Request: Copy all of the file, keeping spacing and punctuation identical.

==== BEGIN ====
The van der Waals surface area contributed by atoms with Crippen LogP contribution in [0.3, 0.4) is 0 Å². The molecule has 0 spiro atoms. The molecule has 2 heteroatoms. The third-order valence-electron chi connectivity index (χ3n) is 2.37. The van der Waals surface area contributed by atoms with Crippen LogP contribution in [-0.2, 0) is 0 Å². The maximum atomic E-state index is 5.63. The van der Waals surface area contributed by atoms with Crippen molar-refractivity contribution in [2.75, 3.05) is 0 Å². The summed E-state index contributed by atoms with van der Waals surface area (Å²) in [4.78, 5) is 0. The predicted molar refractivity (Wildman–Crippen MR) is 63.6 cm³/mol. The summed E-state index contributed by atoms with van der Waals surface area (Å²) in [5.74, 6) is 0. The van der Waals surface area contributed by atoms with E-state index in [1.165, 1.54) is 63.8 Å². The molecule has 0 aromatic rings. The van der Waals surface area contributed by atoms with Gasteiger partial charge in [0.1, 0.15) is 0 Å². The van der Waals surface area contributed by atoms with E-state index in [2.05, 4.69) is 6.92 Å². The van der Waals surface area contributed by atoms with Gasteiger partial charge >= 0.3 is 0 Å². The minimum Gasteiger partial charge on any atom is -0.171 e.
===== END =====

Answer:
The van der Waals surface area contributed by atoms with Crippen LogP contribution in [0.3, 0.4) is 0 Å². The molecule has 0 spiro atoms. The molecule has 2 heteroatoms. The third-order valence-electron chi connectivity index (χ3n) is 2.37. The van der Waals surface area contributed by atoms with Crippen LogP contribution in [-0.2, 0) is 0 Å². The maximum atomic E-state index is 5.63. The van der Waals surface area contributed by atoms with Crippen molar-refractivity contribution in [2.75, 3.05) is 0 Å². The summed E-state index contributed by atoms with van der Waals surface area (Å²) in [4.78, 5) is 0. The predicted molar refractivity (Wildman–Crippen MR) is 63.6 cm³/mol. The summed E-state index contributed by atoms with van der Waals surface area (Å²) in [5.74, 6) is 0. The van der Waals surface area contributed by atoms with E-state index in [1.165, 1.54) is 63.8 Å². The molecule has 0 aromatic rings. The van der Waals surface area contributed by atoms with Gasteiger partial charge in [0.1, 0.15) is 0 Å². The van der Waals surface area contributed by atoms with E-state index in [2.05, 4.69) is 6.92 Å². The van der Waals surface area contributed by atoms with Gasteiger partial charge >= 0.3 is 0 Å². The minimum Gasteiger partial charge on any atom is -0.171 e.